Monday, November 9, 2015
22 years ago… Enter The Wu-Tang
Enter the Wu-Tang (36 Chambers) is the debut studio album by the American hip hop group Wu-Tang Clan, released November 9, 1993, on Loud Records and distributed through RCA Records. Recording sessions for the album took place during 1992 to 1993 at Firehouse Studio in New York City, and it was mastered at The Hit Factory. The album's title originates from the martial arts film The 36th Chamber of Shaolin (1978). The group's de facto leader RZA, also known as Prince Rakeem, produced the album entirely, utilizing heavy, eerie beats and a sound largely based on martial-arts movie clips and soul music samples.
Upon its release, Enter the Wu-Tang (36 Chambers) received rave reviews from most music critics. In an article for The Source, The Ghetto Communicator wrote "This record is harsh, but so is the world that we live in. For B-boys n'girls who come from the core of the hard, this is the hip-hop album you've been waiting for".Rolling Stone's review was decidedly ambivalent, praising the album's sound, but noting that "Wu-Tang...are more ciphers than masterful creations. In refusing to commodify themselves, they leave blank the ultimate canvas—the self." Entertainment Weekly was more enthusiastic, giving the album an A, and writing that "With its rumble jumble of drumbeats, peppered with occasional piano plunking, Enter has a raw, pass-the-mike flavor we haven't heard since rap was pop's best-kept secret."Robert Christgau found the Wu-Tang Clan "grander" and "goofier" than their West Coast contemporaries and concluded, "Expect the masterwork this album's reputation suggests and you'll probably be disappointed--it will speak directly only to indigenous hip hoppers. Expect a glorious human mess, as opposed to the ominous platinum product of their opposite numbers, and you'll realize the dope game isn't everyone's dead-end street".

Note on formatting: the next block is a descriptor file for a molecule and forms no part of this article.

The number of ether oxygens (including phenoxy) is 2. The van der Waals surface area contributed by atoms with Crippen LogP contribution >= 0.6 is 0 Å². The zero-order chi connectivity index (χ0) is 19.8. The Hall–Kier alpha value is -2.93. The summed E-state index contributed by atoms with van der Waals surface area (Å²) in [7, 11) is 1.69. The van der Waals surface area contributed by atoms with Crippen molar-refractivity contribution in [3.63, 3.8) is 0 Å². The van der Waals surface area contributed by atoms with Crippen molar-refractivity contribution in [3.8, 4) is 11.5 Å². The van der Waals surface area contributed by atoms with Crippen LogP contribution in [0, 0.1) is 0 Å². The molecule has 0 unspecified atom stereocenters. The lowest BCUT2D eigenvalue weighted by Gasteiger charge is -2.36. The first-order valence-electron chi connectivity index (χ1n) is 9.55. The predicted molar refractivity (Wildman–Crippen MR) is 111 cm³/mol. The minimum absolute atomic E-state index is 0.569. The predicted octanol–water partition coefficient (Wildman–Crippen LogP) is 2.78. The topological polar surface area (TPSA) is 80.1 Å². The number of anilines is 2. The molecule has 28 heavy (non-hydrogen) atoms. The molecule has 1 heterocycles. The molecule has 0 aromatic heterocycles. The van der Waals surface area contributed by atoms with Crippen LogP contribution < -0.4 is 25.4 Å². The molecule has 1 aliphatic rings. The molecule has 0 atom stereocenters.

Music journalist Touré declared of the album, that "This is hip-hop you won't find creeping up the Billboard charts but you will hear booming out of Jeep stereos in all the right neighborhoods." However, Enter the Wu-Tang had surprising chart success, despite its raw, underground sound. It peaked at number 41 on the Billboard 200 chart and reached number eight on Billboard 's Top R&B/Hip Hop Albums chart. The album continued to sell steadily and was eventually certified platinum by the Recording Industry Association of America on May 15, 1995.